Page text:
An invisible age group is slowly re-emerging
According to those in the know, people over 50 are invisible to marketers because almost everybody working in marketing is in their 20s or 30s. If this is true, they are going to have a big problem in the near future, because the over 50s are a rapidly growing segment of the population.
Every marketer, salesperson, station manager and recruiter that is currently focusing exclusively on the 20-49 age group, needs to rethink their strategy, fast.
The definition of insanity
Looking at the statistics, it is not a good idea to only pursue the 20 to 49-year-olds, many of whom do not own a tv, stopped reading printed media and never even started listening to the radio. Inexplicably, tv, radio, newspapers and magazines keep trying to ‘win back’ this age group by forced rejuvenation: everything should be presented in a simplified language and brought to you by youthful voices. In the mad scramble for the public’s favour, they are losing sight of the fact their target audience is no longer watching, reading. or listening to them.
Their attitude reminds me of the definition of insanity that is often (but incorrectly) attributed to Albert Einstein: ‘doing the same thing over and over again and expecting different results’. I was born in 1961, so the following thoughts on 50-plus marketing are based on my personal experience.
We are not a homogeneous group
Sometimes it seems marketers equate everyone over 50 with grey hair, beige clothes and white incontinence products. Or with dentures and hair loss. We, however, are not impressed by badly translated shampoo commercials. Having seen TV commercials since their inception (in the Netherlands), just going through the motions is not doing the trick for us. You will really need to step up your game and take an interest in what makes people between 50 and 100 tick.
So, who are we, the over 50s of today? Some of us are grandparents with (nearly) paid off mortgages, others are parents of young children. Some of us are childless bohemians who still maintain a student lifestyle.
Our generation (at least in the First World) has never personally experienced want, hunger or war. We were brought up in the sixties and seventies with strong ideas about social justice and the environment. These ideas were not an obstacle to the unprecedented growth in the consumption of food, drink, entertainment and luxury goods taking place in our lifetime. We were free to develop our own tastes and invented or joined numerous subcultures. What’s more: ours is the first generation in which lesbian, gay, bisexual and transgender people could come out without fear of prosecution.
Rockers, punks, yuppies and ravers with a smartphone
In the eighties, we were told there were no jobs, so we might as well go out and have fun. First, we made do with little or no money. Suddenly the economy boomed and we embraced consumerism, dressing in power suits and arming ourselves with Filofaxes and the first mobile phones. We are rockers, punks, yuppies and ravers. Those of our idols that didn’t join the 27 club are still performing, and we like seeing them in venues like Paradiso or De Melkweg. Johnny Rotten is still a rebel at 60 and even DJ Tiësto is spinning towards middle age (he is 47).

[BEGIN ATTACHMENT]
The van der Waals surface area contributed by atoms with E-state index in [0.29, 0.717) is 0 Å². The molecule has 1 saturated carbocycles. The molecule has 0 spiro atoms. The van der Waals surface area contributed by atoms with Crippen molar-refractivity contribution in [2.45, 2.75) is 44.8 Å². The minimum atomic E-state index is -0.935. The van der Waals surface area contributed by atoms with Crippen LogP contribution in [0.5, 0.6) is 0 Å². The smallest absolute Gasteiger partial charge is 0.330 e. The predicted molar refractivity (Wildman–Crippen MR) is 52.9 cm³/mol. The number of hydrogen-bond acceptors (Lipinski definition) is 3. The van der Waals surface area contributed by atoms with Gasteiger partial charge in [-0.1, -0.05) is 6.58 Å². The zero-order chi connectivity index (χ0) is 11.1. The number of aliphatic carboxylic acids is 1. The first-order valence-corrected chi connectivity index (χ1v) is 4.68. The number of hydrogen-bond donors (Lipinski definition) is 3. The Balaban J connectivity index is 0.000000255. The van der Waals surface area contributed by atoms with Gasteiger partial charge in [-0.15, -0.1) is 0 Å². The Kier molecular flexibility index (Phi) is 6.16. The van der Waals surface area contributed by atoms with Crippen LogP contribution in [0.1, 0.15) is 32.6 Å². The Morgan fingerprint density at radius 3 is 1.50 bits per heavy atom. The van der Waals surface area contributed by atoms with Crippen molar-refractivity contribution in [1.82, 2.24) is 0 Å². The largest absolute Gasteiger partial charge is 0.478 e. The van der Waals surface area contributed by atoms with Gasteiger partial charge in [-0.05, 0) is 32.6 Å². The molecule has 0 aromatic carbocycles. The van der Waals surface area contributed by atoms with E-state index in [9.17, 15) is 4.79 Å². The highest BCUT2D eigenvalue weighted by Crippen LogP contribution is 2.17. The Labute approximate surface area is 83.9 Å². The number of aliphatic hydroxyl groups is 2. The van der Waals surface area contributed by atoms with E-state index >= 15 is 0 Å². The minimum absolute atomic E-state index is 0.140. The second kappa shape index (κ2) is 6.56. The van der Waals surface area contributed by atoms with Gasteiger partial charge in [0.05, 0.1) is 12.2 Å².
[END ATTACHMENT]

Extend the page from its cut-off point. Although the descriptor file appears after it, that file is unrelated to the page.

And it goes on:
We are the people who still watch tv, listen to the radio and read newspapers and magazines. And yet, we have also embraced the digital world. We look for our old favourites, but also the latest product reviews (oops) on YouTube.
We like Facebook because that’s where we find our old classmates. I think we might have scared our children away from there, but that doesn’t make it worthless as a marketing instrument.
Apparently, younger people are deserting Twitter in droves, but we like it. We can directly contact brands and services there. A little naming and shaming, using the correct #, get us great customer service.
Rays of hope
Are we really being ignored? Well … the first signs of change are emerging. Look at the new commercials for H&M, featuring Lauren Hutton (72). We know her! And look at the diversity in this commercial. Young and old, fat and thin, different ethnic backgrounds … it’s like walking into one of their stores. Dutch furniture retailer Kwantum also features a lady of a certain age (decidedly not dressed in beige). Zalando however, completely misses the point with their commercial showing us only young, white and skinny models. My vote, and my money, go to the first two brands.
Honourable mention: Dutch budget retailer Zeeman, whose latest commercial for pantyhose is exemplary in its diversity.
Wir werden immer mehr
Now, pay attention marketers! Segmenting your audience by age is forced, inefficient and hopelessly old-fashioned. Engage with us based on our taste in music, lifestyle, interests, housing situation, holiday destinations or leisure activities. We, the over 50s, are not some separate entity. We are right here, among our friends, acquaintances and colleagues of all ages. We won’t retire until we are 68. We are not children and we are not elderly. We would like to be treated as adults. You can reach us through traditional and digital channels.
We would like to hear from you if you have a relevant message for us. Familiarise yourselves with us, in all our variety. Because, as this classic from the Neue Deutsche Welle of 1981 already predicted: our number is growing!
Anja Bart, Content Manager CloseContact
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